Imposter syndrome weaves its way into so many aspects of life, and notoriously so at Oxford. From shattering our confidence in our own essays to deterring us from applying in the first place, it’s a hurdle to leap over our shadows. It becomes a barrier to escaping our comfort zones and diving into new rock pools — rock pools holding a wealth of undiscovered seashells and starfish. Especially at the world’s top university, overflowing with some of the most accomplished and brilliant minds of our generation, it feels like there will always be someone who can do a better job. Someone more experienced, more gifted, more dedicated. The par excellence of their niche. And in the context of breaking into the arts and culture review world as nothing more than an amateur — a dilettante — it can be intimidating.
As Oscar Wilde opens the preface of The Picture of Dorian Gray:
“The artist is the creator of beautiful things.
To reveal art and conceal the artist is art’s aim.
The critic is he who can translate into another manner or a new material his impression of beautiful things.“
Reviewing newly released music albums; live indie gigs at The Bullingdon; sculpture exhibitions at the Ashmolean Museum; and experimental student theatre at the intimate Burton Taylor Studio. Without a background even half as impressive as the artists themselves, how can I be expected to critique their work? I certainly could never have written the lyrics myself, nor could I have produced any of these plays. How can I have the audacity to highlight faults in skills that I myself am deficit in? What weight does my opinion carry? And who even cares?
All these questions ran through my head when I successfully applied to become a critic for the English National Opera. The ‘ENO Response’ scheme is designed to nurture upcoming talent and help aspiring journalists to build a profile. In return for free tickets to ten operas, I have committed to writing a review of each within 48 hours, which they publish on their website and social media streams. It’s a fantastic opportunity, but nonetheless intimidating.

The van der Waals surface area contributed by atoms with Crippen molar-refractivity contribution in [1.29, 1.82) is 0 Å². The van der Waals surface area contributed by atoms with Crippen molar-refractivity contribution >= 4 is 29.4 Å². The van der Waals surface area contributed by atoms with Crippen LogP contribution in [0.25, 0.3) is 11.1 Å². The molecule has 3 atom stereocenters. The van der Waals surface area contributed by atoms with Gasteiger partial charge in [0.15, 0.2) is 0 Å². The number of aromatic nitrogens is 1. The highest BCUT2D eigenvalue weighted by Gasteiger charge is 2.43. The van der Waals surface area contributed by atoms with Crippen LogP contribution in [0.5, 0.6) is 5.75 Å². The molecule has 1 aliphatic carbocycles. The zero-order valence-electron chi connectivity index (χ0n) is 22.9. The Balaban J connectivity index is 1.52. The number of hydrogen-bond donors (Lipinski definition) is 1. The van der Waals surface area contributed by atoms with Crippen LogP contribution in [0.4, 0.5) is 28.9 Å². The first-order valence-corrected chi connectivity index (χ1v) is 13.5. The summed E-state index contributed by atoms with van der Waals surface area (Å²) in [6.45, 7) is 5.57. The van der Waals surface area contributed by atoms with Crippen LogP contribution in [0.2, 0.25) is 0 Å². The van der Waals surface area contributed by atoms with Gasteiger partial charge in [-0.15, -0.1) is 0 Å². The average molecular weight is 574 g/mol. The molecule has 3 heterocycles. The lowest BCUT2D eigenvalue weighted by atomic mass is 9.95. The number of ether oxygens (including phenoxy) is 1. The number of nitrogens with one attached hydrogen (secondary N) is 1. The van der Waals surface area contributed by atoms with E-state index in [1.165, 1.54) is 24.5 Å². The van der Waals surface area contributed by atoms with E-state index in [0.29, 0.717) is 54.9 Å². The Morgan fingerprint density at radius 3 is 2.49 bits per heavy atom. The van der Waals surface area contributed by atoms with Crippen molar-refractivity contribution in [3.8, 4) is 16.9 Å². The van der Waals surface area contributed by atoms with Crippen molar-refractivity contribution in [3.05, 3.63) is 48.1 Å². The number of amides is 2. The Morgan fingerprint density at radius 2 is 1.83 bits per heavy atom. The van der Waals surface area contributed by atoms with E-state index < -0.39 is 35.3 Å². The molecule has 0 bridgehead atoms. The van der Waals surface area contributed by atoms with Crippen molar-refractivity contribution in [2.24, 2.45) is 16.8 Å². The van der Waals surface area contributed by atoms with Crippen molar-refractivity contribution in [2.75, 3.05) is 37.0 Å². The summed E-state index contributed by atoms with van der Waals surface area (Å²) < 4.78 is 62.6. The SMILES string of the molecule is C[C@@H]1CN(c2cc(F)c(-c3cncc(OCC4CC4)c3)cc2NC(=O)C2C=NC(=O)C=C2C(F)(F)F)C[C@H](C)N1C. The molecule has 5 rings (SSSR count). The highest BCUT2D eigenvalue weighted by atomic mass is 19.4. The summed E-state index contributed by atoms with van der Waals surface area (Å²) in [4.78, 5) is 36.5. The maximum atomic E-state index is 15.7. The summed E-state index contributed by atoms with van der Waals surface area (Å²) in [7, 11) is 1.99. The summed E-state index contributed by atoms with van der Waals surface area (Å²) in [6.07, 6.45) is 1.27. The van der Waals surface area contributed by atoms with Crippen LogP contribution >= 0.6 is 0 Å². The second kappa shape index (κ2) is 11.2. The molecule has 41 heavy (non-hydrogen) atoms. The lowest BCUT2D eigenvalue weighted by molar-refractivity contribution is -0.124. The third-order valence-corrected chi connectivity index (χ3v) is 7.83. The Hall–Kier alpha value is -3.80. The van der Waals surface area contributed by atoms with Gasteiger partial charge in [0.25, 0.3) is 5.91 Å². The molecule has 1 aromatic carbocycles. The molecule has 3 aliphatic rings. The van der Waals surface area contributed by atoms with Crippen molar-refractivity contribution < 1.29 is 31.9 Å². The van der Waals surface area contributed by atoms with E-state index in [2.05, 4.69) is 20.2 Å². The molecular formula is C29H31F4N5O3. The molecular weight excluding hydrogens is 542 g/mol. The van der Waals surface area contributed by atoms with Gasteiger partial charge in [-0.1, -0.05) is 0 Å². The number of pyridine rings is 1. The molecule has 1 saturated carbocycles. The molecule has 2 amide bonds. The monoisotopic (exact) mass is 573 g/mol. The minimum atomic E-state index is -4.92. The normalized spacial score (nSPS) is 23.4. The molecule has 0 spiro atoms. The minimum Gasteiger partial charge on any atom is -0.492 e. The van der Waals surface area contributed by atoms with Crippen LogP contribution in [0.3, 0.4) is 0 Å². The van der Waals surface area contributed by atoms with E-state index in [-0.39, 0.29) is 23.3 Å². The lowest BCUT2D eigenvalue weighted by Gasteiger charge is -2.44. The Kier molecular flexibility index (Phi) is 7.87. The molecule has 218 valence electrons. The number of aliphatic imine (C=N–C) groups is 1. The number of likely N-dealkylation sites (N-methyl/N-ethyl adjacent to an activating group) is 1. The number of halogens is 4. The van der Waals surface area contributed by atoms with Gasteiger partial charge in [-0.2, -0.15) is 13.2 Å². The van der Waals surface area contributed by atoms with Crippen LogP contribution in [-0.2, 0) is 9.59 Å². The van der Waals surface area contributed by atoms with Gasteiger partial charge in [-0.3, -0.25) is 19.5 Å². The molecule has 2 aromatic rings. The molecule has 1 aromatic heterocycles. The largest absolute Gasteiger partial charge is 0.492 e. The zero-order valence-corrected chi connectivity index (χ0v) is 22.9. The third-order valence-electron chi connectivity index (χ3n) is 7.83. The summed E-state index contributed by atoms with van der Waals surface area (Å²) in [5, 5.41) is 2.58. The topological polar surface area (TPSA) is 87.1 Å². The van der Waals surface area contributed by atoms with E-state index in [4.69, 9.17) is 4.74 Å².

For starters, I don’t play any musical instruments — the closest I came was being driven by my mum, kicking and screaming, to piano lessons up until the age of ten, until I’d stamped my feet enough to be allowed to quit. I haven’t so much as glanced at a treble clef since. My attempts at singing are an embarrassment, and probably deserving of a ‘public disturbance’ sentence. Surely my music student friend, with all the Gilbert and Sullivan operettas she has fabulously starred in, would be more apt to write reviews than a Philosophy and Modern languages student?
Yet here I was, grabbing what I thought was a complimentary glass of prosecco (which rather embarrassingly turned out to be for a private party, but luckily only once I had already drunk it), I made my way to the stalls of the London Coliseum. Three-quarters of an hour early. It was easy to identify the professional critics. They carried both a “press release” information pamphlet and an air of nonchalance; far from an occasional and much-anticipated bougie treat, they frequent countless opening-night performances per month; it’s just another day at the office for them. Barely arriving on time, one of these professionals plonked himself down next to me. “Who do you write for?”, he asked. Errr. No one, really. Happy to introduce myself, I expressed my anxieties about the whole thing. In the interval, he directed me to the “press room” full of charismatically dressed journalists and free wine. Thanks to the conversations I had there, my worries evaporated.